Andrew Bolt's 'column of shame' on Venezuela

July 21, 2017
An Australia-Venezuela solidarity network demonstration in support of the Venezuelan government, in Sydney in 2013.

Infamous right-wing ideologue Andrew Bolt penned a "column of shame" about Venezuela in the Murdoch media on July 13. The column is a clear example of what might be dubbed "Bolt's Law": anything he writes is the opposite of the truth unless proved otherwise.

Bolt's diatribe refers to a 2007 letter of invitation to then-Venezuelan President Hugo Chavez to visit Australia, sponsored by the Australia-Venezuela Solidarity Network and signed by dozens of politicians, trade union officials and community leaders.

What a pity Chavez was not able to visit Australia before his death in 2013. He could have spoken to the Australian people about his "Socialism of the 21st Century" project, a progressive alternative to the disastrous neoliberal policies our government is pursuing — and which the right-wing opposition would like to impose on Venezuela, if they get back into power.

Bolt wrote: "Ten years ago a tribe of Australia's snowfield socialists wrote a grovelling invitation to the chief thug who has turned Venezuela into the hell you now see on your TV screens.

"Remember this disgusting letter as you watch the latest reports on people dying from starvation or lack of medicines in a South American nation that should be rich, having the biggest proven oil reserves in the world.

"Remember this shameful letter as you think of the more than 400 political prisoners now rotting in the Venezuelan regime's jails and the more than 90 people killed since April at demonstrations demanding democracy."

Is Bolt referring to socialist former President Chavez, who was democratically elected by a clear majority of the Venezuelan people five times between 1998 and 2012; who was briefly overthrown by a cabal of real "thugs" backed by the US in 2002, before being reinstated by a popular uprising of the people with the rank-and-file of the army? Chavez was replaced after his death by Nicolas Maduro, who is trying to continue his legacy, and was also democratically elected as president in 2013?

Perhaps Bolt is referring to the problems facing the Venezuelan people, mostly due to the hoarding and economic boycott by Venezuela's big-business oligarchs. They are using hired thugs and assassins — including many reactionary paramilitaries from across the border in Colombia — to murder Chavistas by burning them alive and setting fire to warehouses full of food, while they secretly hoard stocks of medicines and other essential goods.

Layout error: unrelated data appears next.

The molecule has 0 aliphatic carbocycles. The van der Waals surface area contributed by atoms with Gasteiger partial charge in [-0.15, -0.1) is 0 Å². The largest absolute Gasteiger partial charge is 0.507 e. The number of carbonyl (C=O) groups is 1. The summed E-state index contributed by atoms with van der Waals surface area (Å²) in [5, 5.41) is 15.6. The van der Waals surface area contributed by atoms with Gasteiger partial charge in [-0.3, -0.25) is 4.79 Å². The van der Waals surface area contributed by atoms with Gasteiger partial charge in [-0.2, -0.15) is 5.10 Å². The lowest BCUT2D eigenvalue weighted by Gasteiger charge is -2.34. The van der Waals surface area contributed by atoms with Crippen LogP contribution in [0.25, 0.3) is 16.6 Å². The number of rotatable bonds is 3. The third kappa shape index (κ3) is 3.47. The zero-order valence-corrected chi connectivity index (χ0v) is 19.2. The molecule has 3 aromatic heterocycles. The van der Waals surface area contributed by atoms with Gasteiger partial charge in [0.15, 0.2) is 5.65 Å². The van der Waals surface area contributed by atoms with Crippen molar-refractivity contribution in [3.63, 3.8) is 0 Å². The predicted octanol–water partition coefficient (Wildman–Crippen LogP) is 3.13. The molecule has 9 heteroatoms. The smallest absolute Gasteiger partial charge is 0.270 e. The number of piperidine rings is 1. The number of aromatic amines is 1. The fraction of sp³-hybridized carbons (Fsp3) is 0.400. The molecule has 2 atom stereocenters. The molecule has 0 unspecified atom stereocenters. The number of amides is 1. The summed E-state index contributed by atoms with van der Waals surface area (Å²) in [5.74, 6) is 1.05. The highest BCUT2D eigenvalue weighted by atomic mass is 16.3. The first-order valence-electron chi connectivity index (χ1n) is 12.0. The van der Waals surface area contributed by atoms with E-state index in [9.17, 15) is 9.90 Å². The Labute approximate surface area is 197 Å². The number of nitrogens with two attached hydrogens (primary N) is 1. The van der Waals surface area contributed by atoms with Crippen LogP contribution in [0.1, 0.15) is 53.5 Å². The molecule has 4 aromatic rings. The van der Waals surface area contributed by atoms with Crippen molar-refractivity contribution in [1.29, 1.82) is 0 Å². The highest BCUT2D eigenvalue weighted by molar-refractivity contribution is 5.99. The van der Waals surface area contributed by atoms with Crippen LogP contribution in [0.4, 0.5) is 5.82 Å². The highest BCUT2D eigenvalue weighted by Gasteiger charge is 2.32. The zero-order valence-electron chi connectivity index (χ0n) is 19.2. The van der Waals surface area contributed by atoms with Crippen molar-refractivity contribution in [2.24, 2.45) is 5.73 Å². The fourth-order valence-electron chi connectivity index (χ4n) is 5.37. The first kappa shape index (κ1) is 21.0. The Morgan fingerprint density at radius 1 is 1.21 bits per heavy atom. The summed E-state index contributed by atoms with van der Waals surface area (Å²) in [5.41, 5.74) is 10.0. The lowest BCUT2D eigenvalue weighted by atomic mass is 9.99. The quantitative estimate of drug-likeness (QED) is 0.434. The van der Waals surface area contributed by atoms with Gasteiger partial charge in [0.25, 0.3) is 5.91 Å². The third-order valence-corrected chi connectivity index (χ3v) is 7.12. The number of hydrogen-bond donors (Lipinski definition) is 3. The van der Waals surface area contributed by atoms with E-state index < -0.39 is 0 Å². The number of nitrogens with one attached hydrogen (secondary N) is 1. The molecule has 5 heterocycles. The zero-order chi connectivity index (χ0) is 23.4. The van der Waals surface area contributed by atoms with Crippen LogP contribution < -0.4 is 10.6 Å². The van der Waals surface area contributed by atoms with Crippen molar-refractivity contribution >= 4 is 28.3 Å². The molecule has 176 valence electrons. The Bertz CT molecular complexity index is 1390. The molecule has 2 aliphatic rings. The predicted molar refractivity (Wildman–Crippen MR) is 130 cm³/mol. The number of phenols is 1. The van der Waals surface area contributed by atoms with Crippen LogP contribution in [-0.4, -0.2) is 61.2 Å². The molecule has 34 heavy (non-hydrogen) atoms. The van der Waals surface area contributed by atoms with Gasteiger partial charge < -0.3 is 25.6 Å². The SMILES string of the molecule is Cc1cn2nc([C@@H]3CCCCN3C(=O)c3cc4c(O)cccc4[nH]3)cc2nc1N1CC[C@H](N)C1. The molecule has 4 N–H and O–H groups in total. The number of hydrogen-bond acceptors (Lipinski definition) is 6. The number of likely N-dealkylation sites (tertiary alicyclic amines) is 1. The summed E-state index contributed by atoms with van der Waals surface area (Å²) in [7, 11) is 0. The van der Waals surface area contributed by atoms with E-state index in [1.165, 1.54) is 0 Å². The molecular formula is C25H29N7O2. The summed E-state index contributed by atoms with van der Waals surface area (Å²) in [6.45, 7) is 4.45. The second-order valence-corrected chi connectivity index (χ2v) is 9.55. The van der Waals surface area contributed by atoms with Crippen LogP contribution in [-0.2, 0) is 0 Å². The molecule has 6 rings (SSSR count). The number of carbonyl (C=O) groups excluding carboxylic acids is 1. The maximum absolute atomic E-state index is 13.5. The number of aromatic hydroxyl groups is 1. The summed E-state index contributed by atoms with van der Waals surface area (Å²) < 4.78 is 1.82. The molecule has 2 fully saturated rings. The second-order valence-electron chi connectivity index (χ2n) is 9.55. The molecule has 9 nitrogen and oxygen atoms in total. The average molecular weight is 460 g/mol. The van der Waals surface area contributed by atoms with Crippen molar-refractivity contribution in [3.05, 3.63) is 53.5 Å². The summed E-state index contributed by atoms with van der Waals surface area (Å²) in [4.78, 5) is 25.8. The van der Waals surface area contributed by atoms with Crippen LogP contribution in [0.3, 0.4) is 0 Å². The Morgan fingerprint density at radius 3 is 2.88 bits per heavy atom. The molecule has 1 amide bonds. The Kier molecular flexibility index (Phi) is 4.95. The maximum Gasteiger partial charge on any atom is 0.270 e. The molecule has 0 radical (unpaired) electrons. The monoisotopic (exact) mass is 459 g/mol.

Perhaps Bolt's "400 political prisoners" refers to the leaders of the right-wing Venezuelan opposition who have been convicted of incitement to violence; or maybe to the fascist thugs who have been arrested for attacking social missions, government offices and military barracks, as part of the "democratic opposition" lauded in the international mainstream media by the likes of Andrew Bolt.

In fact, of the "more than 90 people killed since April", a minority have died due to police or military actions, while most have died as a result of violent attacks by right-wing, pro-opposition thugs. 

Bolt quotes former United Nations Deputy Commissioner for Human Rights Enrique ter Horst as saying: "A small group of no more than 150 mafia-like figures (mostly military) ... have hijacked the country's democracy, robbed it blind and created a devastating humanitarian crisis".

What Bolt fails to mention is that ter Horst is a pro-opposition Venezuelan, who served the various right-wing governments of Venezuela during the period leading up to the massacre of thousands of poor people who rose up in the barrios against neoliberal attacks in 1989 — the uprising called the Caracazo.

It is good to see that Bolt is obviously a close reader of Green Left Weekly. He quoted former Australian Greens leader Bob Brown, using exactly the same extracts from the 2008 federal Hansard that Green Left used in criticising Greens Senator Peter Whish-Wilson for his speech supporting the right-wing opposition in Venezuela.

Finally, Bolt warned that the example of Venezuela could be looming over Australia too: "What has happened in Venezuela should be taught in our schools as one more example of how socialism ruins countries".

Teaching the truth about the Venezuelan Revolution, the enormous gains made by the poor majority in the past 20 years and the facts of the economic and political war launched against Venezuela by the right-wing opposition, backed by the US, the international mainstream media and Western politicians, would be a wonderful addition to Australia's educational curriculum.

Bolt concluded: "The spirit of Chavez has visited us, after all. The snowfield socialists will be pleased, but a reckoning awaits us too."

We can only hope so. If Australia were to go down the "Socialism of the 21st Century" road, we would see a much more egalitarian society, ruled by the 99%, not the 1%.

We can only wish the "spirit of Chavez" will really visit us. Our country and its people would be much better for it.

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